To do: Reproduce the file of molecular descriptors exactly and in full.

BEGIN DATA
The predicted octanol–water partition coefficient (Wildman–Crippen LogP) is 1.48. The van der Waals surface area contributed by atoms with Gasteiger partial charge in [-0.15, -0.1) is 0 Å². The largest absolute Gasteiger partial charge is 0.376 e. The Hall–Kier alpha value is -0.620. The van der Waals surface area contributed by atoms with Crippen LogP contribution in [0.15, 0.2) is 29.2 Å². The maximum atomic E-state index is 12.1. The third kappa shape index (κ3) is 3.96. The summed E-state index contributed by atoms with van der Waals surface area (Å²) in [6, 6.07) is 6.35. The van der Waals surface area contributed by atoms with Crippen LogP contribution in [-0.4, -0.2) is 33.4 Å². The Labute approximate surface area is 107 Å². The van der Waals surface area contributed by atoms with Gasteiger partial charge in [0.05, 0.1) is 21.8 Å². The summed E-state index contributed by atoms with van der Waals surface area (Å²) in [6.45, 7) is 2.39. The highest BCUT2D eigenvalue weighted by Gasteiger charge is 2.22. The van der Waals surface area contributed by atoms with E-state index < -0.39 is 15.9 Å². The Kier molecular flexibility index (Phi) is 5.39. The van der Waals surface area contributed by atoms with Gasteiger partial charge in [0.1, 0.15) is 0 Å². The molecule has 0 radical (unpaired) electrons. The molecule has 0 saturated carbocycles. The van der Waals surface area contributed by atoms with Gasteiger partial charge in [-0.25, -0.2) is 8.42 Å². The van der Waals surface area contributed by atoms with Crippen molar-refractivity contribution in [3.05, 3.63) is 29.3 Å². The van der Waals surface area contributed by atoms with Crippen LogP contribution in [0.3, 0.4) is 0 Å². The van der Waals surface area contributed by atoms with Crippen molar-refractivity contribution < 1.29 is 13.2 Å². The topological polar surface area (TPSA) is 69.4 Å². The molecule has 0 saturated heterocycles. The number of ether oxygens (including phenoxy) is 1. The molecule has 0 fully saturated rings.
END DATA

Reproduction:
The predicted octanol–water partition coefficient (Wildman–Crippen LogP) is 1.48. The van der Waals surface area contributed by atoms with Gasteiger partial charge in [-0.15, -0.1) is 0 Å². The largest absolute Gasteiger partial charge is 0.376 e. The Hall–Kier alpha value is -0.620. The van der Waals surface area contributed by atoms with Crippen LogP contribution in [0.15, 0.2) is 29.2 Å². The maximum atomic E-state index is 12.1. The third kappa shape index (κ3) is 3.96. The summed E-state index contributed by atoms with van der Waals surface area (Å²) in [6, 6.07) is 6.35. The van der Waals surface area contributed by atoms with Crippen LogP contribution in [-0.4, -0.2) is 33.4 Å². The Labute approximate surface area is 107 Å². The van der Waals surface area contributed by atoms with Gasteiger partial charge in [0.05, 0.1) is 21.8 Å². The summed E-state index contributed by atoms with van der Waals surface area (Å²) in [6.45, 7) is 2.39. The highest BCUT2D eigenvalue weighted by Gasteiger charge is 2.22. The van der Waals surface area contributed by atoms with E-state index < -0.39 is 15.9 Å². The Kier molecular flexibility index (Phi) is 5.39. The van der Waals surface area contributed by atoms with Gasteiger partial charge in [0.1, 0.15) is 0 Å². The molecule has 0 radical (unpaired) electrons. The molecule has 0 saturated carbocycles. The van der Waals surface area contributed by atoms with Gasteiger partial charge in [-0.25, -0.2) is 8.42 Å². The van der Waals surface area contributed by atoms with Crippen molar-refractivity contribution in [3.05, 3.63) is 29.3 Å². The van der Waals surface area contributed by atoms with Crippen LogP contribution in [0.3, 0.4) is 0 Å². The van der Waals surface area contributed by atoms with Crippen molar-refractivity contribution < 1.29 is 13.2 Å². The topological polar surface area (TPSA) is 69.4 Å². The molecule has 0 saturated heterocycles. The number of ether oxygens (including phenoxy) is 1. The molecule has 0 fully saturated rings.